Issue Date: April 22, 2008
City: Washington, DC
American journalist Eric Sevareid (1912-1992) began his career as a newsman reporting for the Minneapolis Journal. With war looming in Europe, he traveled to Paris and worked for the Herald Tribune until recruited by Edward R. Murrow as a CBS radio correspondent. It was Sevareid who informed Americans of France’s fall to Germany in 1940.
Fleeing from France, he next reported on the Battle of Britain from the bombed-out streets of London. Sevareid continued to cover World War II, reporting on the Italian campaign, and camping with Tito and his Yugoslavian followers. Sevareid was with the first Americans to land in France, and stayed with them all the way to Germany. On his way to Asia to cover the war there, he had to parachute from his disabled plane and became lost in a Burmese jungle.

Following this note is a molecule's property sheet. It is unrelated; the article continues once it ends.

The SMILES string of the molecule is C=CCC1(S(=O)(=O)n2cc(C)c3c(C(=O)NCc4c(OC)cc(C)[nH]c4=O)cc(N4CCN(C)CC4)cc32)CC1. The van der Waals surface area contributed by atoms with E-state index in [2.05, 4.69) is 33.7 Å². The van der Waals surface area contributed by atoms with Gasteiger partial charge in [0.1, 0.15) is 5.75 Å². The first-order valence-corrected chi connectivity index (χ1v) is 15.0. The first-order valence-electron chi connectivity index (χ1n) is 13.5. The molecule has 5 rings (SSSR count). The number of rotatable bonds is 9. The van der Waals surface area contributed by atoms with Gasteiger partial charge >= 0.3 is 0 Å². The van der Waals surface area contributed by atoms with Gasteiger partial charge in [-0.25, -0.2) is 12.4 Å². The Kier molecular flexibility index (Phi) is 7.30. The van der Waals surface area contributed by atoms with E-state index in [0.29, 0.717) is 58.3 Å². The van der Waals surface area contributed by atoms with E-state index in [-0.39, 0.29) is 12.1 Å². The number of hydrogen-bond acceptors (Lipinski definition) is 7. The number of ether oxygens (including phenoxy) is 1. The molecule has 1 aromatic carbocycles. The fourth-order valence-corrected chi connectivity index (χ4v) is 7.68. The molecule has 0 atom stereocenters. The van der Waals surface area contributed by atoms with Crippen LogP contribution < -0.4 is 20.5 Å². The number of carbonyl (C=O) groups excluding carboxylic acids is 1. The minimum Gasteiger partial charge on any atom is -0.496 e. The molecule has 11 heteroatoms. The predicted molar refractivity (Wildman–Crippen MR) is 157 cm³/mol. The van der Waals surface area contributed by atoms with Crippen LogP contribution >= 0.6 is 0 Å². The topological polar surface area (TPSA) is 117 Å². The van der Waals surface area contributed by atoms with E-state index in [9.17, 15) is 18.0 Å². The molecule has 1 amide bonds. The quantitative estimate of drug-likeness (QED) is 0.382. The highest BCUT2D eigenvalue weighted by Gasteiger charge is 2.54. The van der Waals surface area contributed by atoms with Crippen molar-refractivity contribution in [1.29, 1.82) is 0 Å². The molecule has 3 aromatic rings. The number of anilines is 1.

After the war, Sevareid’s reporting on the founding of the United Nations and an interview with U.N. Ambassador Adlai Stevenson earned him one of his many journalistic awards. When television began to replace radio news, Sevareid joined Walter Cronkite on the CBS Evening News, where he became well known for his insightful analysis.
In 2008, Eric Sevareid was honored with a 42¢ U.S. postage stamp, part of the five-stamp American Journalist se-tenant.